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With So Much Oil Flowing, U.S. May Be Reaching Storage Limits

Cushing, Okla., is a major oil storage site. Amid record oil production, some analysts worry the U.S. will run out of places to put it all.
Daniel Acker
Bloomberg via Getty Images
Cushing, Okla., is a major oil storage site. Amid record oil production, some analysts worry the U.S. will run out of places to put it all.

Never before has the U.S. had so much oil spurting up out of the ground and sloshing into storage tanks around the country. There's so much oil that the U.S. now rivals Saudi Arabia as the world's largest producer.

But there has been some concern that the U.S. will run out of places to put it all. Some analysts speculate that could spark another dramatic crash in oil prices.

Everyone in the oil trading business needs information. One thing they want to know these days: How full are oil storage tanks in places like Cushing, Okla.? To find out, ask a professional — someone with eyes on the ground, and in the sky.

Genscape, an oil intelligence service, uses planes, helicopters and satellites to track where and how much oil there is all over the world. The company "does a James Bond approach and flies over the storage field twice a week," says Hillary Stevenson, a manager at the firm.

In the U.S., you can tell how full some oil tanks are by flying over them and looking down. Others require a little more sleuthing, "by using IR or infrared technology cameras and flying over the tanks," Stevenson says.

In Cushing, there are fields of giant storage tanks, some the size of high school football stadiums. Genscape estimates they're about 70 percent full. As the storage tanks get closer to capacity, some analysts say that will drive prices lower.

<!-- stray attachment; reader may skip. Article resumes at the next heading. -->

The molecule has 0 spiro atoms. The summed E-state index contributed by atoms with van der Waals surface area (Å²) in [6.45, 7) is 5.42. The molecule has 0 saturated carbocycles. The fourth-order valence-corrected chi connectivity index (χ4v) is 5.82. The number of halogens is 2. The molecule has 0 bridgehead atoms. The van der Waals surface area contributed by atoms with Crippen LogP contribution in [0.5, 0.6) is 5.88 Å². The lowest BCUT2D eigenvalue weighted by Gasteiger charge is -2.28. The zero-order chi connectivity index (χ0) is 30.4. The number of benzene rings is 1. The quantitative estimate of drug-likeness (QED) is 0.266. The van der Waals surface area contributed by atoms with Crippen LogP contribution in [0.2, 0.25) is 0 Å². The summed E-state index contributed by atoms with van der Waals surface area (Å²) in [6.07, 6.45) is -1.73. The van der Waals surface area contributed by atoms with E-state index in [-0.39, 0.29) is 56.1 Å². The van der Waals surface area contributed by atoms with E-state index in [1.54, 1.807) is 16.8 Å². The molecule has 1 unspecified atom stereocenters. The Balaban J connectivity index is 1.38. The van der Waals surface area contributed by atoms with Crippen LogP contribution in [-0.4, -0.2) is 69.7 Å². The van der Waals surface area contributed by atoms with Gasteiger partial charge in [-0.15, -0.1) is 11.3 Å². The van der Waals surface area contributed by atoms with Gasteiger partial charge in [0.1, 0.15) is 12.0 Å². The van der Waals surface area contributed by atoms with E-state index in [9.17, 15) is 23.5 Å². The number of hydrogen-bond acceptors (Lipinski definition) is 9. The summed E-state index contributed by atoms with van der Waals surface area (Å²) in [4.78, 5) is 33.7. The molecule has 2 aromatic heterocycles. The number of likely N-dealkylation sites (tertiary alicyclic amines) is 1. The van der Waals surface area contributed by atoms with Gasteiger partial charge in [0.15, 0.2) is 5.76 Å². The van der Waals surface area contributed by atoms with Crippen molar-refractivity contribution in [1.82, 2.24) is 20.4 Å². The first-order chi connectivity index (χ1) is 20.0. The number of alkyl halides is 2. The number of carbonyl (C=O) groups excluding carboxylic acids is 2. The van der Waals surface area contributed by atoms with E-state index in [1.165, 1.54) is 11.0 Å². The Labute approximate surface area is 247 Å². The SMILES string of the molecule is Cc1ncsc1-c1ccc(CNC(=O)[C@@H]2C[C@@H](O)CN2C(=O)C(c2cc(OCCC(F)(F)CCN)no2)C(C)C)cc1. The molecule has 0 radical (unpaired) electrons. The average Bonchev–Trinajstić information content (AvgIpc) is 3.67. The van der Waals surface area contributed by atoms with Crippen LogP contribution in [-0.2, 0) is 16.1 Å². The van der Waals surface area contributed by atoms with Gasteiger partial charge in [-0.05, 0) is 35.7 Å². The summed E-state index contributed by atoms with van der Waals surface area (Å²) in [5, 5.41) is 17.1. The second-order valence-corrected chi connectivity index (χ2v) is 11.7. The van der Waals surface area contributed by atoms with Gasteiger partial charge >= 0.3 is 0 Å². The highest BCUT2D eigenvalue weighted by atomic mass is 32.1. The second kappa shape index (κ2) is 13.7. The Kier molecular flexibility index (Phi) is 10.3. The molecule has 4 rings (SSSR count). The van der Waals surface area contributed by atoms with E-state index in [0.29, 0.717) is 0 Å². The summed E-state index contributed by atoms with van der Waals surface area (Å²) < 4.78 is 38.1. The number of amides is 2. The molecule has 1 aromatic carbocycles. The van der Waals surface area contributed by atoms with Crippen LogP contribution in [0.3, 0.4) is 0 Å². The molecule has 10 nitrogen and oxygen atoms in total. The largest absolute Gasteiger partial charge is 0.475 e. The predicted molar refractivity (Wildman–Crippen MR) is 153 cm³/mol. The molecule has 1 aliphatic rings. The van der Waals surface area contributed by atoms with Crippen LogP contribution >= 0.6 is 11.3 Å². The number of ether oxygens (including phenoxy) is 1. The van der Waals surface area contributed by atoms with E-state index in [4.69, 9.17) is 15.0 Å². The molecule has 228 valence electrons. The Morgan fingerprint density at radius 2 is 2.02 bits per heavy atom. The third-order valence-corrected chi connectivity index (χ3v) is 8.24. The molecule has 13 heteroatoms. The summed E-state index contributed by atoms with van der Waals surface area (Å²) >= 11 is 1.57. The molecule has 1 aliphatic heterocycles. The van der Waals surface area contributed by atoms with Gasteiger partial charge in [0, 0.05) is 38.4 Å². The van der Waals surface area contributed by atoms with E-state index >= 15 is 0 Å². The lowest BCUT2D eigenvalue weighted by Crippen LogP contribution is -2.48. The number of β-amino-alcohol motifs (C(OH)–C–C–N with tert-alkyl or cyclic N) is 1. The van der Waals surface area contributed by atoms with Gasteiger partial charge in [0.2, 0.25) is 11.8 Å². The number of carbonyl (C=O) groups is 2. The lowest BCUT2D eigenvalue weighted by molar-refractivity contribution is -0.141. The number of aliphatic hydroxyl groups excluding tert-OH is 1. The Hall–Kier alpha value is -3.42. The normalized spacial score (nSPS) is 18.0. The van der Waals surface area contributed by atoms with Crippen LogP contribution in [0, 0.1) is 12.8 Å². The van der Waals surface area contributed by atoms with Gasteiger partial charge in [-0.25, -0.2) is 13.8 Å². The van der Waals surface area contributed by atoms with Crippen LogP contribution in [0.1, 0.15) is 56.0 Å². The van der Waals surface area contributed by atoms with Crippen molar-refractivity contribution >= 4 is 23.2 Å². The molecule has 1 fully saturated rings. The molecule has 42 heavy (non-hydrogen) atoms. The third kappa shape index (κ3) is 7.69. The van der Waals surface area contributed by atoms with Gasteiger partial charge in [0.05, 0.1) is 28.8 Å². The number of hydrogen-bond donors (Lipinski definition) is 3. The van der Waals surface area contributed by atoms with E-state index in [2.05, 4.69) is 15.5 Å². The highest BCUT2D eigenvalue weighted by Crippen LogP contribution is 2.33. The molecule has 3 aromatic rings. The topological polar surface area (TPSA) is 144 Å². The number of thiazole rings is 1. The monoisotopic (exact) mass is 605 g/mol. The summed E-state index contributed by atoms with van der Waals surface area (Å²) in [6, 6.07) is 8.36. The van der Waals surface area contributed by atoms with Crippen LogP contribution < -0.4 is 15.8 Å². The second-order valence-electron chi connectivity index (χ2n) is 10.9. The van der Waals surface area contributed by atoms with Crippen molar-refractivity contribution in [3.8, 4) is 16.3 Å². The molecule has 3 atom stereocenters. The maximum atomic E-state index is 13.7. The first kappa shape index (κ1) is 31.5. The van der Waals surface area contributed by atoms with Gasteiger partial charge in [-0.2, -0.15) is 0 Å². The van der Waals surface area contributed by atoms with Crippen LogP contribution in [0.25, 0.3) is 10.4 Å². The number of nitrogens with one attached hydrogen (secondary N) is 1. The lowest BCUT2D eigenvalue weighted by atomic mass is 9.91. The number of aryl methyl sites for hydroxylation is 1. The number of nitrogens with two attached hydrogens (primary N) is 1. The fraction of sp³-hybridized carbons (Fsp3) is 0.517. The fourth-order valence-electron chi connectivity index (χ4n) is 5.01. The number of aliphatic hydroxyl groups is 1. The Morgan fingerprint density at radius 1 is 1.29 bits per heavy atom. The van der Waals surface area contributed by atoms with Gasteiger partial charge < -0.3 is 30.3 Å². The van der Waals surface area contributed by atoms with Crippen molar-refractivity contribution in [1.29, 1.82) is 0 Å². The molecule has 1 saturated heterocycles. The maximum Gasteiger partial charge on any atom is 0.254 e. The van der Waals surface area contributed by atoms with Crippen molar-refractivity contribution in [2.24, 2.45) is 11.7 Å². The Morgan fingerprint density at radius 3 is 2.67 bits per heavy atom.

Nobody knows that for certain and there are lots of scenarios. But as space gets tight, it gets increasingly more expensive to store oil. That should discourage speculators from buying oil and storing it, hoping to sell it later for a profit. If fewer speculators are buying, that means there's less demand and prices fall.

"We're running out of storage capacity in the U.S.," Ed Morse, global head of commodities research at Citigroup, said at an event recently in New York. "And we're seeing the indication of the U.S. reaching tank tops. It's hard to know where the price goes down, but it does go down."

The price of oil has already fallen from $100 a barrel last summer to $45 or $50 lately. Morse said lack of storage space could drive oil down to about $20 a barrel.

But there's plenty of disagreement about that. Brian Busch, the director of oil markets at Genscape, says oil prices could fall, but not that much.

"If we saw crude oil that was trading [in the $30 range], $38-$35, that would not surprise me," he says.

But Busch says no one truly knows. The recent fighting in Yemen pushed prices higher. If China's economy started growing faster, that could raise prices. But an Iran nuclear deal might push oil prices down.

Putting those other factors aside, many experts doubt that the U.S. will get that close to running out of storage space.

Rob Merriam, who tracks oil supplies for the Energy Information Administration, says some of the current oil glut is seasonal.

"The analogy I would make is if you were in Boston and you look at the last three months and say, 'Oh my gosh, we're going to have 2 feet of snow every month,' " he says. "If you took that same straight-line projection, you would say by the end of August we're going to be under 15 feet of snow."

Just as snow melts as the temperature rises, demand for oil rises in the summer. People drive more, more refineries are up and running and Merriam expects that those big storage tanks won't be as full.

As far as what all this means for gasoline prices, the EIA estimates prices will stay flat through this summer. That's still more than a dollar cheaper than last year.

Copyright 2021 NPR. To see more, visit https://www.npr.org.

NPR correspondent Chris Arnold is based in Boston. His reports are heard regularly on NPR's award-winning newsmagazines Morning Edition, All Things Considered, and Weekend Edition. He joined NPR in 1996 and was based in San Francisco before moving to Boston in 2001.